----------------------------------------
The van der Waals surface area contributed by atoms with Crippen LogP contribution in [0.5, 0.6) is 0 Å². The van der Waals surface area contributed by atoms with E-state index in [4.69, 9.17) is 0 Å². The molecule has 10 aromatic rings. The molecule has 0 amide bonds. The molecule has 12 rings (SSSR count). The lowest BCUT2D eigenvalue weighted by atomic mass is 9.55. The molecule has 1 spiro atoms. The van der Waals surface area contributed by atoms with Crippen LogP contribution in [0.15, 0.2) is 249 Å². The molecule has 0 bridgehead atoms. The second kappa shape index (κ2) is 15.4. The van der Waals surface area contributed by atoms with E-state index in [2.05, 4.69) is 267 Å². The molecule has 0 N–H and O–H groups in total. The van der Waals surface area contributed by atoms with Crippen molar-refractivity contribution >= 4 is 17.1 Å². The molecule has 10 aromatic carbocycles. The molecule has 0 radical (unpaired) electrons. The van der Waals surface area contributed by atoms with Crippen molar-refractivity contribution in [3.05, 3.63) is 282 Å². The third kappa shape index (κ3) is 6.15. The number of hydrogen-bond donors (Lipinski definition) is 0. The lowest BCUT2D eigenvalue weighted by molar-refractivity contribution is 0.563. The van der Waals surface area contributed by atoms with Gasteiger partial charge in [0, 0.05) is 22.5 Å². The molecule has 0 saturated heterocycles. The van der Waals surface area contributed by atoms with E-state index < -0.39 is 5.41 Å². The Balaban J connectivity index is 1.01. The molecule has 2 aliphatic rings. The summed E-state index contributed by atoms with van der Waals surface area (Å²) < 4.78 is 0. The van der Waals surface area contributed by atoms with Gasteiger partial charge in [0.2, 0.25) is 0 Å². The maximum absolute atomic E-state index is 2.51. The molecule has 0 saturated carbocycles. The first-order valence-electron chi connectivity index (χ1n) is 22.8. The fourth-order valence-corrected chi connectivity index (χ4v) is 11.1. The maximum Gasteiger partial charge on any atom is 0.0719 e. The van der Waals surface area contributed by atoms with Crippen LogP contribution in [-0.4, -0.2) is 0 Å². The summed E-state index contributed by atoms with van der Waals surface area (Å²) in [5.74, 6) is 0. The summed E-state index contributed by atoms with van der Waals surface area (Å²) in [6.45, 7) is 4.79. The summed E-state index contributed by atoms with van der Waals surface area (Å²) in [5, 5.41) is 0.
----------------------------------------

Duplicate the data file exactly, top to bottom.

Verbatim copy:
The van der Waals surface area contributed by atoms with Crippen LogP contribution in [0.5, 0.6) is 0 Å². The van der Waals surface area contributed by atoms with E-state index in [4.69, 9.17) is 0 Å². The molecule has 10 aromatic rings. The molecule has 0 amide bonds. The molecule has 12 rings (SSSR count). The lowest BCUT2D eigenvalue weighted by atomic mass is 9.55. The molecule has 1 spiro atoms. The van der Waals surface area contributed by atoms with Crippen LogP contribution in [0.15, 0.2) is 249 Å². The molecule has 0 bridgehead atoms. The second kappa shape index (κ2) is 15.4. The van der Waals surface area contributed by atoms with E-state index in [2.05, 4.69) is 267 Å². The molecule has 0 N–H and O–H groups in total. The van der Waals surface area contributed by atoms with Crippen molar-refractivity contribution >= 4 is 17.1 Å². The molecule has 10 aromatic carbocycles. The molecule has 0 radical (unpaired) electrons. The van der Waals surface area contributed by atoms with Crippen molar-refractivity contribution in [3.05, 3.63) is 282 Å². The third kappa shape index (κ3) is 6.15. The number of hydrogen-bond donors (Lipinski definition) is 0. The lowest BCUT2D eigenvalue weighted by molar-refractivity contribution is 0.563. The van der Waals surface area contributed by atoms with Gasteiger partial charge in [0, 0.05) is 22.5 Å². The molecule has 0 saturated heterocycles. The van der Waals surface area contributed by atoms with E-state index < -0.39 is 5.41 Å². The Balaban J connectivity index is 1.01. The molecule has 2 aliphatic rings. The summed E-state index contributed by atoms with van der Waals surface area (Å²) < 4.78 is 0. The van der Waals surface area contributed by atoms with Gasteiger partial charge in [0.2, 0.25) is 0 Å². The maximum absolute atomic E-state index is 2.51. The molecule has 0 saturated carbocycles. The first-order valence-electron chi connectivity index (χ1n) is 22.8. The fourth-order valence-corrected chi connectivity index (χ4v) is 11.1. The maximum Gasteiger partial charge on any atom is 0.0719 e. The van der Waals surface area contributed by atoms with Crippen LogP contribution in [-0.4, -0.2) is 0 Å². The summed E-state index contributed by atoms with van der Waals surface area (Å²) in [5.74, 6) is 0. The summed E-state index contributed by atoms with van der Waals surface area (Å²) in [6.45, 7) is 4.79. The summed E-state index contributed by atoms with van der Waals surface area (Å²) in [5, 5.41) is 0.